Dale M. Kushner grew up in Maplewood, New Jersey on a street that was once a peach orchard—Elberta Road. She has been a long time-investigator of the intersection between poetry and spiritual life. In the early 1990s, as a visiting writer to the former Yugoslavia, she attended an international conference on The End of Utopia and The New World Order. This experience kindled her awareness of the collective value of literature, and writers as the voice of national conscience. Her poetry and fiction have been influenced by Carl Jung and the power of myths and archetypal images at work in the world.
Ms. Kushner is the founder and director of The Writer’s Place, a literary center in Madison, Wisconsin. She is a recipient of a Wisconsin Arts Board Grant in the Literary Arts and has been honored by a fellowship to the Wurlitzer Foundation, The Ragdale Foundation, and the Fetzer Institute as a participant of their first writers’ conference on compassion and forgiveness. Her work has been widely published in literary journals including IMAGE, Poetry, Prairie Schooner, Salmagundi, Witness, Fifth Wednesday, and elsewhere. Her most recent poetry collection, More Alive Than Lions Roaring, was a finalist for the May Swenson Poetry Award at Utah State Press, The Prairie Schooner Book Competition, the Agha Shahid Ali Prize at University of Utah Press and The Tupelo Prize. Her story When You Open the Door, Where Are You? was nominated for a Pushcart Prize. She is on the core faculty of The Assisi Institute, a Jungian think-tank in Brattleboro, Vermont and will assume the position of Poetry Editor for The Journal of Pastoral Care & Counseling September 2013.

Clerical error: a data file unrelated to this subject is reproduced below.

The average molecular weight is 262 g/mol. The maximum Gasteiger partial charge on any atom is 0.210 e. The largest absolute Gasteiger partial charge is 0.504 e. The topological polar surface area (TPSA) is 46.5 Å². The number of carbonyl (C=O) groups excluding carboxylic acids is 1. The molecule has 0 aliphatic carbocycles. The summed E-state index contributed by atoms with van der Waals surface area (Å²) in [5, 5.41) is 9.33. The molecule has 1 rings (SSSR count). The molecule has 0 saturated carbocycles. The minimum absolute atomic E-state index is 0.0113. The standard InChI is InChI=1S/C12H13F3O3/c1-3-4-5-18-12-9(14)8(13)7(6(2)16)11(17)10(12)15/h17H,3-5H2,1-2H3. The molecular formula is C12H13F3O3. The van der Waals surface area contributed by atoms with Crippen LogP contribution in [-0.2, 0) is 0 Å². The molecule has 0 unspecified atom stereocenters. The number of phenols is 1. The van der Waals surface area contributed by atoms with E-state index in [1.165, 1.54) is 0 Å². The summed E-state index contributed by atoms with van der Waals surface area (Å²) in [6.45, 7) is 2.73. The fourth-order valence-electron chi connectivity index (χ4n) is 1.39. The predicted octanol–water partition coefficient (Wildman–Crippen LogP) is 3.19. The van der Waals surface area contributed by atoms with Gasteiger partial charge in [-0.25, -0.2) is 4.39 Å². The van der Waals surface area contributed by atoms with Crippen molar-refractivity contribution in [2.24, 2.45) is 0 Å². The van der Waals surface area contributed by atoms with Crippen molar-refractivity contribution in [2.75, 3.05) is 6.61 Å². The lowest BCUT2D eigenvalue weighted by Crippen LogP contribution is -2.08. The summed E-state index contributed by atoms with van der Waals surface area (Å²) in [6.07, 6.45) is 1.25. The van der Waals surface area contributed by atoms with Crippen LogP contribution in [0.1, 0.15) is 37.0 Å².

She lives with her husband in Madison, Wisconsin. The Conditions of Love is her first novel.
Doug Moe is a lifelong Madisonian, a graduate of UW-Madison, and has worked as a Madison-based journalist and author for 35 years. For the past 16 years he has written a daily newspaper column about the city, first for the The Capital Times, and now the Wisconsin State Journal; prior to that, he was editor of Madison Magazine. He is the author of numerous books, including The World of Mike Royko, a Chicago Tribune Choice Selection of the Year, and Lords of the Ring: The Triumph and Tragedy of College Boxing's Greatest Team, which was runner-up for the Derleth Award as best non-fiction book of the year by a Wisconsin author and received honorable mention on the Chronicle of Higher Education's list of the best college sports books of all time.